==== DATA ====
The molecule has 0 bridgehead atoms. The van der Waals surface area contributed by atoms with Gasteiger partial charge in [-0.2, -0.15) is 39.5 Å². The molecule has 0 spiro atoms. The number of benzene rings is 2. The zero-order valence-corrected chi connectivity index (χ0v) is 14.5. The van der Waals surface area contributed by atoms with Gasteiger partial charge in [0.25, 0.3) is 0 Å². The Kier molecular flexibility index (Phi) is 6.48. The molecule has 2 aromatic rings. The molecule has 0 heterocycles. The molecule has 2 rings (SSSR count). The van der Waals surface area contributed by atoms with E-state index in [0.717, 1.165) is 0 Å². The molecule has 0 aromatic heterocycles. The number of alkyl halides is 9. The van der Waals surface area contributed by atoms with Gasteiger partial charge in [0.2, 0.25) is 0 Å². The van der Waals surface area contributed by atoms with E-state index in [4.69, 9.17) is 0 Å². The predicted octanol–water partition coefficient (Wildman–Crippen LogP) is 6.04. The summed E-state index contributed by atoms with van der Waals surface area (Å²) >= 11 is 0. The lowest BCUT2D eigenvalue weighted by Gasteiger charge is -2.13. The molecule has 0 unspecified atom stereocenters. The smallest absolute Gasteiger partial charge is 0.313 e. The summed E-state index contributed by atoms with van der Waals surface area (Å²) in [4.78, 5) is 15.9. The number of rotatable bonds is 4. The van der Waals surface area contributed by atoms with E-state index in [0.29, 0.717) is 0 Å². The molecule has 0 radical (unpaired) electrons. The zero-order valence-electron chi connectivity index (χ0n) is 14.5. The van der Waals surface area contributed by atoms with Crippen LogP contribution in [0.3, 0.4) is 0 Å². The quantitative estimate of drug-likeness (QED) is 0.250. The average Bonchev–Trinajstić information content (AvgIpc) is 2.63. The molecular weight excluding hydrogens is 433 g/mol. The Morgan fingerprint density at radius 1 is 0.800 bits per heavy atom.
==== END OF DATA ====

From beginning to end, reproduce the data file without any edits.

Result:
The molecule has 0 bridgehead atoms. The van der Waals surface area contributed by atoms with Gasteiger partial charge in [-0.2, -0.15) is 39.5 Å². The molecule has 0 spiro atoms. The number of benzene rings is 2. The zero-order valence-corrected chi connectivity index (χ0v) is 14.5. The van der Waals surface area contributed by atoms with Gasteiger partial charge in [0.25, 0.3) is 0 Å². The Kier molecular flexibility index (Phi) is 6.48. The molecule has 2 aromatic rings. The molecule has 0 heterocycles. The molecule has 2 rings (SSSR count). The van der Waals surface area contributed by atoms with E-state index in [0.717, 1.165) is 0 Å². The molecule has 0 aromatic heterocycles. The number of alkyl halides is 9. The van der Waals surface area contributed by atoms with Gasteiger partial charge in [0.2, 0.25) is 0 Å². The van der Waals surface area contributed by atoms with E-state index in [4.69, 9.17) is 0 Å². The predicted octanol–water partition coefficient (Wildman–Crippen LogP) is 6.04. The summed E-state index contributed by atoms with van der Waals surface area (Å²) >= 11 is 0. The lowest BCUT2D eigenvalue weighted by Gasteiger charge is -2.13. The molecule has 0 unspecified atom stereocenters. The smallest absolute Gasteiger partial charge is 0.313 e. The summed E-state index contributed by atoms with van der Waals surface area (Å²) in [4.78, 5) is 15.9. The number of rotatable bonds is 4. The van der Waals surface area contributed by atoms with E-state index in [0.29, 0.717) is 0 Å². The molecule has 0 radical (unpaired) electrons. The zero-order valence-electron chi connectivity index (χ0n) is 14.5. The van der Waals surface area contributed by atoms with Crippen LogP contribution in [0.3, 0.4) is 0 Å². The quantitative estimate of drug-likeness (QED) is 0.250. The average Bonchev–Trinajstić information content (AvgIpc) is 2.63. The molecular weight excluding hydrogens is 433 g/mol. The Morgan fingerprint density at radius 1 is 0.800 bits per heavy atom.